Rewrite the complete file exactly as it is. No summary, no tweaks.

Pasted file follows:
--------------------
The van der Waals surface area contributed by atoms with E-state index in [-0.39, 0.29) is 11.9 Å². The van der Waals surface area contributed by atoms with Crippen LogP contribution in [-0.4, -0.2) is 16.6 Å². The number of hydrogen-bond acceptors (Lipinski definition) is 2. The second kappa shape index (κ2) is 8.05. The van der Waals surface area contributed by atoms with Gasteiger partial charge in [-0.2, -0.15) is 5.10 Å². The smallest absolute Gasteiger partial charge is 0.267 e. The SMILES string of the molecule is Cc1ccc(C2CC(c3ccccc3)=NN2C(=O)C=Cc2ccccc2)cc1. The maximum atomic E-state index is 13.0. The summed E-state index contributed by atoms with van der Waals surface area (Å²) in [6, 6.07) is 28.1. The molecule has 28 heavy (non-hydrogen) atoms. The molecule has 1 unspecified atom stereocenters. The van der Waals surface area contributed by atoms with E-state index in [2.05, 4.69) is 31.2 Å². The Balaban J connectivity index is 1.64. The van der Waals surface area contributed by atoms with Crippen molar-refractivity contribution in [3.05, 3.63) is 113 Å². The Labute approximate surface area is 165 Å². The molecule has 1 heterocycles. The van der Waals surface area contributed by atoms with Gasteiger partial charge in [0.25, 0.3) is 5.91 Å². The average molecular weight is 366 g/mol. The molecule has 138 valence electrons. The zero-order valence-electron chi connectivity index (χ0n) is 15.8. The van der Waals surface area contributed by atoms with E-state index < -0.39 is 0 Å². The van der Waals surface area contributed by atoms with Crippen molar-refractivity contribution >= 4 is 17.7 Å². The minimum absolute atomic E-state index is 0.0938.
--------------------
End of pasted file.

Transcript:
The van der Waals surface area contributed by atoms with E-state index in [-0.39, 0.29) is 11.9 Å². The van der Waals surface area contributed by atoms with Crippen LogP contribution in [-0.4, -0.2) is 16.6 Å². The number of hydrogen-bond acceptors (Lipinski definition) is 2. The second kappa shape index (κ2) is 8.05. The van der Waals surface area contributed by atoms with Gasteiger partial charge in [-0.2, -0.15) is 5.10 Å². The smallest absolute Gasteiger partial charge is 0.267 e. The SMILES string of the molecule is Cc1ccc(C2CC(c3ccccc3)=NN2C(=O)C=Cc2ccccc2)cc1. The maximum atomic E-state index is 13.0. The summed E-state index contributed by atoms with van der Waals surface area (Å²) in [6, 6.07) is 28.1. The molecule has 28 heavy (non-hydrogen) atoms. The molecule has 1 unspecified atom stereocenters. The van der Waals surface area contributed by atoms with E-state index in [2.05, 4.69) is 31.2 Å². The Balaban J connectivity index is 1.64. The van der Waals surface area contributed by atoms with Crippen molar-refractivity contribution in [3.05, 3.63) is 113 Å². The Labute approximate surface area is 165 Å². The molecule has 1 heterocycles. The van der Waals surface area contributed by atoms with Gasteiger partial charge in [0.25, 0.3) is 5.91 Å². The average molecular weight is 366 g/mol. The molecule has 138 valence electrons. The zero-order valence-electron chi connectivity index (χ0n) is 15.8. The van der Waals surface area contributed by atoms with E-state index < -0.39 is 0 Å². The van der Waals surface area contributed by atoms with Crippen molar-refractivity contribution >= 4 is 17.7 Å². The minimum absolute atomic E-state index is 0.0938.